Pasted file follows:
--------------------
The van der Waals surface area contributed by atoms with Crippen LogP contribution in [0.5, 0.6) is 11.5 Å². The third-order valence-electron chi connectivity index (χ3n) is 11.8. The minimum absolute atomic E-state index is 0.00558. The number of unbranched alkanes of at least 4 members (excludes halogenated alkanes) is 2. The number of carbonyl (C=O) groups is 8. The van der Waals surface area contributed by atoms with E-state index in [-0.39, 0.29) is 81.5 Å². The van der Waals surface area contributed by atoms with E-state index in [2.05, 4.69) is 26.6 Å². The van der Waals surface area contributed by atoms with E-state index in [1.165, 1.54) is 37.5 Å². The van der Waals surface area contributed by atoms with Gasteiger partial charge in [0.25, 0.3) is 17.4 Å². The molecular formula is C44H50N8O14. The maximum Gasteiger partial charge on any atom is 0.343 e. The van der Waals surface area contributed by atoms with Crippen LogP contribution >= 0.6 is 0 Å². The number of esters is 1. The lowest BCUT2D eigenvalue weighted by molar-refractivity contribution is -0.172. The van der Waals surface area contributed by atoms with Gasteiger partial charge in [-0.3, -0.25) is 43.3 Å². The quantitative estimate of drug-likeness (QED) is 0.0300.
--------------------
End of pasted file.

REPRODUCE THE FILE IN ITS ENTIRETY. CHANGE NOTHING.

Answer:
The van der Waals surface area contributed by atoms with Crippen LogP contribution in [0.5, 0.6) is 11.5 Å². The third-order valence-electron chi connectivity index (χ3n) is 11.8. The minimum absolute atomic E-state index is 0.00558. The number of unbranched alkanes of at least 4 members (excludes halogenated alkanes) is 2. The number of carbonyl (C=O) groups is 8. The van der Waals surface area contributed by atoms with E-state index in [-0.39, 0.29) is 81.5 Å². The van der Waals surface area contributed by atoms with E-state index in [2.05, 4.69) is 26.6 Å². The van der Waals surface area contributed by atoms with E-state index in [1.165, 1.54) is 37.5 Å². The van der Waals surface area contributed by atoms with Gasteiger partial charge in [0.25, 0.3) is 17.4 Å². The molecular formula is C44H50N8O14. The maximum Gasteiger partial charge on any atom is 0.343 e. The van der Waals surface area contributed by atoms with Crippen LogP contribution >= 0.6 is 0 Å². The number of esters is 1. The lowest BCUT2D eigenvalue weighted by molar-refractivity contribution is -0.172. The van der Waals surface area contributed by atoms with Gasteiger partial charge in [-0.3, -0.25) is 43.3 Å². The quantitative estimate of drug-likeness (QED) is 0.0300.